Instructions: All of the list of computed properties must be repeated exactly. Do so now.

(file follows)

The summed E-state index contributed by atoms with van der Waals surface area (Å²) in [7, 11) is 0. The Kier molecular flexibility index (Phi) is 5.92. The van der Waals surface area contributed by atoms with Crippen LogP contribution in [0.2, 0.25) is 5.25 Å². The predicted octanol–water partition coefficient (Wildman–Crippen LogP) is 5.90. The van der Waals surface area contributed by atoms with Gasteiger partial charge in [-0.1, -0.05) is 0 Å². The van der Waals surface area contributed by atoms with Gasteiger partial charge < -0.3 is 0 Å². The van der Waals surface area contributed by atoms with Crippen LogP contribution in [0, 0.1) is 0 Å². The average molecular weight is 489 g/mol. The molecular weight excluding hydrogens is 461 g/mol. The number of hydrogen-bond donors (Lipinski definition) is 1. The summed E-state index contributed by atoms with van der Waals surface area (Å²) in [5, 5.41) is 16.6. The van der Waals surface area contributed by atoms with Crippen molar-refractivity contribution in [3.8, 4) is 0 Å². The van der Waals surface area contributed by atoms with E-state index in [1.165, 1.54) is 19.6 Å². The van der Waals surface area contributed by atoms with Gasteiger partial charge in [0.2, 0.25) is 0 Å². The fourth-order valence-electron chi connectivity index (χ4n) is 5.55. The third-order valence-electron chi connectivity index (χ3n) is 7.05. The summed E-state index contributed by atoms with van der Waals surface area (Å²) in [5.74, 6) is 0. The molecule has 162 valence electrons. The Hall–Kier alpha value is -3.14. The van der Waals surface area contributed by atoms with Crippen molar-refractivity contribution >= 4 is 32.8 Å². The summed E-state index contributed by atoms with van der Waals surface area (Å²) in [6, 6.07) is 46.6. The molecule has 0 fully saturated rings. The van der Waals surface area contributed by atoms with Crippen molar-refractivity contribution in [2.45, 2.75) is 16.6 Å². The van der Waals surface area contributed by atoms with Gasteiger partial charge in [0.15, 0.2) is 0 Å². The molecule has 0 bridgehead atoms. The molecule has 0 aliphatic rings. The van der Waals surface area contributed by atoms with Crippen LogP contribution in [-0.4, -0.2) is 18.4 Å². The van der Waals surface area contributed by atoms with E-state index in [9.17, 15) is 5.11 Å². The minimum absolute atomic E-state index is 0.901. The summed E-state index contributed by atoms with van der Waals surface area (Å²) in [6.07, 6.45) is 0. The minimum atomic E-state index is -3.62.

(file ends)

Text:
The summed E-state index contributed by atoms with van der Waals surface area (Å²) in [7, 11) is 0. The Kier molecular flexibility index (Phi) is 5.92. The van der Waals surface area contributed by atoms with Crippen LogP contribution in [0.2, 0.25) is 5.25 Å². The predicted octanol–water partition coefficient (Wildman–Crippen LogP) is 5.90. The van der Waals surface area contributed by atoms with Gasteiger partial charge in [-0.1, -0.05) is 0 Å². The van der Waals surface area contributed by atoms with Gasteiger partial charge < -0.3 is 0 Å². The van der Waals surface area contributed by atoms with Crippen LogP contribution in [0, 0.1) is 0 Å². The average molecular weight is 489 g/mol. The molecular weight excluding hydrogens is 461 g/mol. The number of hydrogen-bond donors (Lipinski definition) is 1. The summed E-state index contributed by atoms with van der Waals surface area (Å²) in [5, 5.41) is 16.6. The van der Waals surface area contributed by atoms with Crippen molar-refractivity contribution in [3.8, 4) is 0 Å². The van der Waals surface area contributed by atoms with E-state index in [1.165, 1.54) is 19.6 Å². The van der Waals surface area contributed by atoms with Gasteiger partial charge in [0.2, 0.25) is 0 Å². The fourth-order valence-electron chi connectivity index (χ4n) is 5.55. The third-order valence-electron chi connectivity index (χ3n) is 7.05. The summed E-state index contributed by atoms with van der Waals surface area (Å²) in [5.74, 6) is 0. The molecule has 162 valence electrons. The Hall–Kier alpha value is -3.14. The van der Waals surface area contributed by atoms with Crippen molar-refractivity contribution >= 4 is 32.8 Å². The summed E-state index contributed by atoms with van der Waals surface area (Å²) in [6, 6.07) is 46.6. The molecule has 0 fully saturated rings. The van der Waals surface area contributed by atoms with Crippen molar-refractivity contribution in [2.45, 2.75) is 16.6 Å². The van der Waals surface area contributed by atoms with Gasteiger partial charge in [0.15, 0.2) is 0 Å². The molecule has 0 bridgehead atoms. The molecule has 0 aliphatic rings. The van der Waals surface area contributed by atoms with Crippen LogP contribution in [-0.4, -0.2) is 18.4 Å². The van der Waals surface area contributed by atoms with E-state index in [9.17, 15) is 5.11 Å². The minimum absolute atomic E-state index is 0.901. The summed E-state index contributed by atoms with van der Waals surface area (Å²) in [6.07, 6.45) is 0. The minimum atomic E-state index is -3.62.